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Tank of the Month - January 2006

January 2006 - Tank of the Month
Gary Williams 

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1.  Your name, location and occupation. Include how long you have been an aquarist, how long you have been a WMAS member and how you heard of our club.

Name: Gary Williams
Location: Stansbury Park
Occupation: Kennecot


2.  Describe your tank. Acrylic or glass? Size in dimensions and gallons. How long has it been set up?

Acrylic / Glass: Glass
Size in gallons: 210
Age: (how long has the system been running) 2


3.  Describe your lighting system, including your photo-period. Add what you would change if you could.

Aquamedic Pendant
3 x 250w HQI 10K Metal Halide. These bulbs run 10 hours per day.
2 x 48w T-5 Actinic. These bulbs run 12 hours per day.

4. Describe your filtration system. Include: How deep is your sand bed, plenum, your skimmer size and model and how long you run it, your circulation pumps (how many and their size in gallons per hour), your sump/refugium  including Reverse Daylight, biowheels and skilters, HOT systems, clean up crew.

The filtration on this aquarium is traditional live rock with a  sand bed, with external refugium and skimmer. There is 210 lbs of live sand in the main aquarium and approximately 200 lbs of live rock. The refugium is a 75 gallon aquarium filled with macro algae. Half of the refugium is lit 24/7. Housed in the sump is a small Berlin skimmer. Also plumbed into the sump is a small UV sterilizer that is ran 24/7. An Iwaki 70 provides the lift to return the water to the main display tank and provides all necessary current.

5.  What are your maintenance techniques? Include water change schedule.

Maintenance on this aquarium is limited to two water changes of approximately 40 gallons performed each year. The glass in regularly scraped and corals are trimmed as necessary. Water to replace that lost to evaporation  (4 gallons daily) is provided via Kent Bare Bones RO unit.

6.  What additives do you use? Kalkwasser, Strontium, Molybdenum, Iodine, Magnesium, Other

SeaChem:
CA  - Reef Advantage ( 8 tsp weekly)
Alk – Reef Builder ( 4 tsp weekly)
pH – Reef Buffer (as necessary)

7.  Describe  your feeding philosophy. Include your schedule, and what you prefer to feed your system?

8.  Stand and Canopy

Wood: N/A. The stand is steel.
Color: Black
Special Characteristics: The Aquamedic pendant is suspended from the ceiling using two thin wires. This provides easy access to the aquarium and gives a very nice look to the display. Using steel for the stand allowed options for the stand uses. In this case, there are shelves that are used to store toys for kids.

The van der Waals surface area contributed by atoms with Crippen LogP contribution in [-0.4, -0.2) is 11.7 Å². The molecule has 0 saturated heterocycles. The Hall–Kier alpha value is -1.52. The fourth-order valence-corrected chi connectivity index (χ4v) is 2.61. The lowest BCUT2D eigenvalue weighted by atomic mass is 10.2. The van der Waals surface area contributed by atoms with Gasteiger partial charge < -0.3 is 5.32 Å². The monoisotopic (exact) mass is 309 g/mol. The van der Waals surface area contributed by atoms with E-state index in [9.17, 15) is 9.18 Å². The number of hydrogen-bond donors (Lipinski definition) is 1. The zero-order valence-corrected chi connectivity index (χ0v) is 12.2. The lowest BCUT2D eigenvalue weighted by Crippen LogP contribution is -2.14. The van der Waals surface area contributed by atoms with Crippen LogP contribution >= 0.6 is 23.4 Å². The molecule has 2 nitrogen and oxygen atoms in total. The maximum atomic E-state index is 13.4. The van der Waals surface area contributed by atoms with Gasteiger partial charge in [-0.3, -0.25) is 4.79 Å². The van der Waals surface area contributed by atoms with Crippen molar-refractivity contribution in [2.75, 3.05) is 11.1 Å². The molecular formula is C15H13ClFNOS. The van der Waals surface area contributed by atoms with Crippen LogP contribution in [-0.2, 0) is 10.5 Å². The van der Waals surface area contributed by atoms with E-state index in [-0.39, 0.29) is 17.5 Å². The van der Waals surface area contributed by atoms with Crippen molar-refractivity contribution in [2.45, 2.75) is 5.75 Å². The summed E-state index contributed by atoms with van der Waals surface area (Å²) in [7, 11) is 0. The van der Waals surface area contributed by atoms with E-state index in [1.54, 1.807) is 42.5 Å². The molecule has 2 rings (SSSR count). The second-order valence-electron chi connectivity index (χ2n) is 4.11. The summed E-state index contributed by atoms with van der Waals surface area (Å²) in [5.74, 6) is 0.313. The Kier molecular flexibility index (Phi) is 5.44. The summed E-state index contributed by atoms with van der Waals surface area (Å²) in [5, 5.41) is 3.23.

9.  Items of interest: Favorite or unusual Fish, coral, or invertebrate

Fish Include:

Green Chromis – 8
Bartlett Anthias (male) – 1
Bartlett Anthias (female) – 1
Purple Tang – 1
Blue Tang – 1
Mandarin Dragonette – 1
Yellow Tail Damsel – 4
Oscellaris Anemone Fish – 2
Gold Banded Maroon Anemone Fish – 1
Lawnmower Blenny – 1
Fairy Wrasse – 1
Mystery Damsel (non-chromis – Green Chromis) – 1


10.  Can you include a table showing your elemental levels of Ca+, alkalinity, S.G., temperature, pH and other interesting testables?

Water parameters tests – very irregularly.

11.  What experiences and challenges have you had with the tank? Any lessons learned? Is there anything you do differently than others (or differently than previously)? If so, why?
   
I've done marine aquariums since April of 2000, and one thing I have learned is that this is an experiment.  Sadly, there are losses but you have to accept them and learn from them.  I have read lots and lots from experts on the subjects of Marine Aquariums and Marine Fish, but still I have tried things that they suggest against.  That’s part of the excitement, proving them wrong, and trying to keep the really pretty things you want.  Most of the time they are right but I have had some successes with Moorish Idols and some corals.

I like being creative with the space that I have available where ever I live.  3 or 4 years ago I was on the Reef Tour and in my tiny studio apartment I had a 75 gallon tank with another homemade 12 gallon aquarium hanging from the ceiling above the 75. I now live in a great house with the perfect spot for my 210 gallon aquarium. I have gotten comfortable with the way I maintain my aquarium, I use the same supplements, and I don't try anything new anymore.  I am willing, but there just hasn't been much else worth trying.  I am a big fan of keeping more and different sea creatures, and I can never have too big of an aquarium.  Eventually I'm just going to have to live in the ocean.

My fish are always happy because I feed them, my macro-algae is always happy because I feed my fish, and my corals are always happy because my macro-algae is always fed because my fish are fed.  And if you understand all of that your name must be Adam. I think it is important to try and make this hobby as easy as possible and get some of the automated equipment - but work your way into it.  Don't buy it all at once and think that you can keep corals and fish now.  My most favorite item is the automatic top off valve that is hooked to my RO unit and sump.  I don't, however, think that you should skimp on the money end of things.  This can be an expensive hobby, but if you think you really need that UV sterilizer because your fish are dieing, don't buy another fish, wait till you can afford the UV sterilizer.

And lastly, I think some folks try to keep their water too clean, and think that by adding a cup of dirty water every once and a while, will feed the tank well enough.  This is just an opinion and my tank might crash tomorrow and I will have to re-think everything, but right now what I have got going is working for me.     

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